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CAP, ASCP, ASCO Release New HER2 Testing Draft Guidelines for Gastric Cancer

NEW YORK (GenomeWeb) — The College of American Pathologists (CAP), the American Society for Clinical Pathology (ASCP), and the American Society of Clinical Oncology (ASCO) today announced new draft guidelines for the clinical use of HER2 to test patients for gastric or gastroesophageal cancer, and have invited comment from the public.

The recommendations — which are open for discussion until Jan. 11, 2016 — will help establish standards for HER2 testing, and are meant to help clinicians interpret test results more accurately and determine whether to use HER2 targeted therapies for their patients, the organizations said in a statement.

CAP, ASCP, and ASCO have asked that all stakeholders — from oncologists and pathologists to nurses, hospital administrators, and patients — provide their feedback on the draft guidelines.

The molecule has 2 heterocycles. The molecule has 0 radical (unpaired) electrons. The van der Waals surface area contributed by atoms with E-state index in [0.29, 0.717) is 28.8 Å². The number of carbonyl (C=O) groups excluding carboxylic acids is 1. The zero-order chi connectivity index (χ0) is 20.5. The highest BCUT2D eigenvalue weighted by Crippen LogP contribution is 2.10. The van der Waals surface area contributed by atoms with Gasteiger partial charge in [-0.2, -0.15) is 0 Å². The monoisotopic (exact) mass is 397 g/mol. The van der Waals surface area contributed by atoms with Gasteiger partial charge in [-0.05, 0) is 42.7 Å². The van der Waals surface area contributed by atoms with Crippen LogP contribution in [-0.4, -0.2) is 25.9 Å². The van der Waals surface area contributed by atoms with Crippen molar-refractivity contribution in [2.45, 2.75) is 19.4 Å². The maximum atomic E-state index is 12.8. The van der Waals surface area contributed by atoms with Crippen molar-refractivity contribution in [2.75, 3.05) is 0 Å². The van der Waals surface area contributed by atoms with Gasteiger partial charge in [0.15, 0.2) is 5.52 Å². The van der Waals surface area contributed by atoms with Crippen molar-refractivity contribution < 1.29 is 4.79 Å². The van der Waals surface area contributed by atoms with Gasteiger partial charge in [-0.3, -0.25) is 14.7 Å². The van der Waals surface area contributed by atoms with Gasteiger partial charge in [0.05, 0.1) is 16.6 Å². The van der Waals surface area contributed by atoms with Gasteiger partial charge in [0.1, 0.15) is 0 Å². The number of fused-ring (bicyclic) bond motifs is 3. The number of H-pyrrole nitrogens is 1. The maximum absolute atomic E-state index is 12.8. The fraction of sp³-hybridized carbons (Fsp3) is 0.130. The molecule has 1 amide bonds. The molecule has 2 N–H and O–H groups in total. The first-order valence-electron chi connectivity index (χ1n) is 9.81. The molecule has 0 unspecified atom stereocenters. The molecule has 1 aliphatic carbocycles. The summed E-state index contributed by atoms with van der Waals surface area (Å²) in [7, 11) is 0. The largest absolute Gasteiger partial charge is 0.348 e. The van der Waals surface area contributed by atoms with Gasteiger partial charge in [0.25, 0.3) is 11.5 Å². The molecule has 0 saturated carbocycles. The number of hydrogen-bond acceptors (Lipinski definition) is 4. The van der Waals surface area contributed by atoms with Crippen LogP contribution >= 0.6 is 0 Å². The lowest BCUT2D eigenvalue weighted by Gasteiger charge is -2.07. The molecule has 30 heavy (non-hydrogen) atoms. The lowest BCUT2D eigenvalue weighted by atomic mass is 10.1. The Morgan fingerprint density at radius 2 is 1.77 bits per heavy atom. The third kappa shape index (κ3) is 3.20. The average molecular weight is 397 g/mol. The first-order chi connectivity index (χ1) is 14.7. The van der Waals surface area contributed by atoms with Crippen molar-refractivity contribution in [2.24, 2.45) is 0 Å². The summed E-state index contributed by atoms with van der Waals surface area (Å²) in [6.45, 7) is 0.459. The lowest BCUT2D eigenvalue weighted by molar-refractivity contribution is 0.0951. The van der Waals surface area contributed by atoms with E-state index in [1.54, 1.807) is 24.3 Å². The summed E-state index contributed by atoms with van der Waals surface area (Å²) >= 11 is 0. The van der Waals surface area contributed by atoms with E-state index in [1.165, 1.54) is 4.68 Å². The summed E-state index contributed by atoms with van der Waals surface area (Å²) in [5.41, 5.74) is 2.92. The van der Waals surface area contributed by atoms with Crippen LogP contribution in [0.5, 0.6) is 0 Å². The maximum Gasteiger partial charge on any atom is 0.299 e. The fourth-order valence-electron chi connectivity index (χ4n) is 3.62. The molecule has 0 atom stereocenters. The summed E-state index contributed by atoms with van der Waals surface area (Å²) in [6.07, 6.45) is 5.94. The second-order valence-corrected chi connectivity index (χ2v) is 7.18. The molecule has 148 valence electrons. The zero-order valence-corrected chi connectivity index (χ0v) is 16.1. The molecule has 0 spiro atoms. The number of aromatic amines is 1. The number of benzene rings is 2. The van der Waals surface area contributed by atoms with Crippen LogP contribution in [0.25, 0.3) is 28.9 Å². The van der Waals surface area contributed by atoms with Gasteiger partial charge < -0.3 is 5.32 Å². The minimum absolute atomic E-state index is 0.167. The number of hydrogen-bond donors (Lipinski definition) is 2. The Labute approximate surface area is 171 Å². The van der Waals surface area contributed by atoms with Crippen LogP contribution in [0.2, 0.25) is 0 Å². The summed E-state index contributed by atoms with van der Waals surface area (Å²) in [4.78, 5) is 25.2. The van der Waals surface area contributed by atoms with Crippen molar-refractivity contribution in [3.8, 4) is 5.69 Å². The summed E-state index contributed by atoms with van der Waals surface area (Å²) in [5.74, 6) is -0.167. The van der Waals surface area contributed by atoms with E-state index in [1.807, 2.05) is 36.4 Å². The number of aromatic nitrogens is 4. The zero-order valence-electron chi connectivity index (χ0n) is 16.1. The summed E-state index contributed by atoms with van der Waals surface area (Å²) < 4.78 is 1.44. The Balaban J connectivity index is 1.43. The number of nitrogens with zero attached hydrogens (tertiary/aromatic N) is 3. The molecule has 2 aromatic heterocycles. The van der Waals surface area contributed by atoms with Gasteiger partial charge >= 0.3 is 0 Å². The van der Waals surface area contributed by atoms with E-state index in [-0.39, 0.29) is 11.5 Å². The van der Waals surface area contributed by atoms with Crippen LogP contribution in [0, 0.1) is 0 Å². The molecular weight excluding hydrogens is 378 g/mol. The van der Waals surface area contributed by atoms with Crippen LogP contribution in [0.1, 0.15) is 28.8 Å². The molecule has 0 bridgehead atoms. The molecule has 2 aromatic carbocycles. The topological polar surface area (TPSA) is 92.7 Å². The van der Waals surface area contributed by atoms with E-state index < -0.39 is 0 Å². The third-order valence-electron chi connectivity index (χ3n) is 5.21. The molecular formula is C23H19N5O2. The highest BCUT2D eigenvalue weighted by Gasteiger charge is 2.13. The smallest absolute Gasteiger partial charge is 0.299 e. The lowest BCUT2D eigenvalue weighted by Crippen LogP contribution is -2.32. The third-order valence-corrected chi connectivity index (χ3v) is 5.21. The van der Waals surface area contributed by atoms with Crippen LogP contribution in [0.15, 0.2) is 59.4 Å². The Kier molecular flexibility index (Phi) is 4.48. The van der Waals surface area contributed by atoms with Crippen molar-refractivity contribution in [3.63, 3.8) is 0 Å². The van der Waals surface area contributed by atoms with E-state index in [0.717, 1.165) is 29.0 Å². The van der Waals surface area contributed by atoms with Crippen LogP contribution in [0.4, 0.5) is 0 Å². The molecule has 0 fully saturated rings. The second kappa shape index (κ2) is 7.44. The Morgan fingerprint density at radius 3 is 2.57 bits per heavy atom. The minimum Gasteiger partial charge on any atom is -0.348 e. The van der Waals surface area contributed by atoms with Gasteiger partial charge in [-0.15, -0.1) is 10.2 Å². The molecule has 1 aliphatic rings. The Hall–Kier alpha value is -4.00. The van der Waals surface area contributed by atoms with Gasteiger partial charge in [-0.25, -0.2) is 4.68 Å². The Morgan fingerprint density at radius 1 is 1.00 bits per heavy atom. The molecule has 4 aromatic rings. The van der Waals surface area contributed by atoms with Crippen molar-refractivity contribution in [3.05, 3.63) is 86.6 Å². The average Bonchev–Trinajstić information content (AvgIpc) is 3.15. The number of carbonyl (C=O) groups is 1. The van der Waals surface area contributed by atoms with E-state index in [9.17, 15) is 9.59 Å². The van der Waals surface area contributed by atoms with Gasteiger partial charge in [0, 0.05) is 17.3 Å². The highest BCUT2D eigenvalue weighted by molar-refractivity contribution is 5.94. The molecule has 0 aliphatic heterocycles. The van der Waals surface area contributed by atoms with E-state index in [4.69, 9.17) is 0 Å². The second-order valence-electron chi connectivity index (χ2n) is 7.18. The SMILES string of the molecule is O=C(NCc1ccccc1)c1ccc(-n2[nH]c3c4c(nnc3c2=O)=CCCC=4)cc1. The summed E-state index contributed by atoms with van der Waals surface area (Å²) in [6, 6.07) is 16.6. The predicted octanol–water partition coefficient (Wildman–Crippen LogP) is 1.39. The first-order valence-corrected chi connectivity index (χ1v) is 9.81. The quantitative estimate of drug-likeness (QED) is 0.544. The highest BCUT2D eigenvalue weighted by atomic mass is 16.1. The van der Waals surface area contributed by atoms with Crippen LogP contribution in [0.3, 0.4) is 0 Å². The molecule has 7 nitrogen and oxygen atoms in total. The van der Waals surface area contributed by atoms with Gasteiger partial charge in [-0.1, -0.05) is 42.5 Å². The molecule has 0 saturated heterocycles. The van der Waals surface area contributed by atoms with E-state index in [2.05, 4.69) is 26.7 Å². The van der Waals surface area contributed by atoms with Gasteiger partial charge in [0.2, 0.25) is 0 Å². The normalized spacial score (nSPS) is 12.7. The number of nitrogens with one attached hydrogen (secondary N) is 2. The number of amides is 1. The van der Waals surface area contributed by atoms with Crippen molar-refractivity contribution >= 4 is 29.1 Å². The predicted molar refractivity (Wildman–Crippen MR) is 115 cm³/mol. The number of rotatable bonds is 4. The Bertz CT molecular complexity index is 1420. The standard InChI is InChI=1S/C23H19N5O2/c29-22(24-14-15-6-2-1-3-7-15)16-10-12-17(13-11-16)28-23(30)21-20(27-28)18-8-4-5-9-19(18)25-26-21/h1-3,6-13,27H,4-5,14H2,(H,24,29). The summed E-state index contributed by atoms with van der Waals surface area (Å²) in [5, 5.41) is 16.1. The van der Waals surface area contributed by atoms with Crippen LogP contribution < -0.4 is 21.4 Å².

"This will be the first comprehensive guideline for HER2 testing in gastroesophageal adenocarcinoma produced by these three organizations with national and international expert input after an exhaustive literature review," Angela Bartley, a molecular genetic and gastrointestinal pathologist at St. Joseph Mercy Health System, and a CAP representative, said in a statement. "We would like the public to comment on the recommendations with the knowledge that the final recommendations will be included in a peer-reviewed manuscript with the rationale and evidence."

Studies have shown that approximately 22 percent of gastric and gastroesophageal junction cancers overexpress HER2, according to the statement. But there are no evidence-based guidelines yet for HER2 testing in gastric cancer, such as there are for breast cancer.

"This guideline is important for ensuring that gastric and esophageal adenocarcinomas are appropriately tested for determining patient eligibility for HER2-targeted therapy," said Vanderbilt University Medical Center pathologist and ASCP representative Kay Washington in a statement. "It will help improve patient care by ensuring that only patients likely to benefit from HER2-directed therapy are treated with trastuzumab."

CAP, ASCP, and ASCO aim to publish the final guidelines in the first half of 2016.